Research Reports - Traumatic brain injury and age at onset of cognitive impairment in older adults

J Neurol. 2016 Mar 23. [Epub ahead of print]

Li W(1), Risacher SL(2), McAllister TW(3), Saykin AJ(2).

There is a deficiency of knowledge regarding how traumatic brain injury (TBI) is
associated with age at onset (AAO) of cognitive impairment in older adults.
Participants with a TBI history were identified from the Alzheimer's disease
neuroimaging initiative (ADNI 1/GO/2) medical history database. Using an analysis
of covariance (ANCOVA) model, the AAO was compared between those with and without
TBI, and potential confounding factors were controlled. The AAO was also compared
between those with mild TBI (mTBI) and moderate or severe TBI (sTBI). Lastly, the
effects of mTBI were analyzed on the AAO of participants with clinical diagnoses
of either mild cognitive impairment (MCI) or Alzheimer's disease (AD). The AAO
for a TBI group was 68.2 ± 1.1 years [95 % confidence interval (CI) 66.2-70.3,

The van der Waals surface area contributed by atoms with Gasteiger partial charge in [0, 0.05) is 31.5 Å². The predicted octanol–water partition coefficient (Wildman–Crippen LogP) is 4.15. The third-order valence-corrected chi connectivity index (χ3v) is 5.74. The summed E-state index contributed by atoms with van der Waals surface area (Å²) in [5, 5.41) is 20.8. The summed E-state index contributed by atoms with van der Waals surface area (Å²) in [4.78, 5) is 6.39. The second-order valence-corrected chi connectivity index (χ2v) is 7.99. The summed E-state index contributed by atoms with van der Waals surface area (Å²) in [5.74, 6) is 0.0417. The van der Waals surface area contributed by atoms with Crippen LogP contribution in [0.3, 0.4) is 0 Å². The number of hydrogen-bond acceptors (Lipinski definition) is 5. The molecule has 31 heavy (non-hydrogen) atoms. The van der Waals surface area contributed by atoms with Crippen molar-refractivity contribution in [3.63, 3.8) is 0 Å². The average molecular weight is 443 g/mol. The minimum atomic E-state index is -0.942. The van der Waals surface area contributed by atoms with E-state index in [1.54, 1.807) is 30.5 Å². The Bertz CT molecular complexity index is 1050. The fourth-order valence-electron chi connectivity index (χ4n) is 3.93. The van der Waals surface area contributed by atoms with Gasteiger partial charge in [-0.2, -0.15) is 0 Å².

n = 62], which was significantly earlier than the AAO for the non-TBI group of
70.9 ± 0.2 years (95 % CI 70.5-71.4, n = 1197) (p = 0.013). Participants with
mTBI history showed an AAO of 68.5 ± 1.1 years (n = 56), which was significantly
earlier than the AAO for the non-TBI group (p = 0.032). Participants with both
MCI and mTBI showed an AAO of 66.5 ± 1.3 years (95 % CI 63.9-69.1, n = 45),
compared to 70.6 ± 0.3 years for the non-TBI MCI group (95 % CI 70.1-71.1,
n = 935) (p = 0.016). As a conclusion, a history of TBI may accelerate the AAO of
cognitive impairment by two or more years. These results were consistent with
reports of TBI as a significant risk factor for cognitive decline in older
adults, and TBI is associated with an earlier AAO found in patients with MCI or

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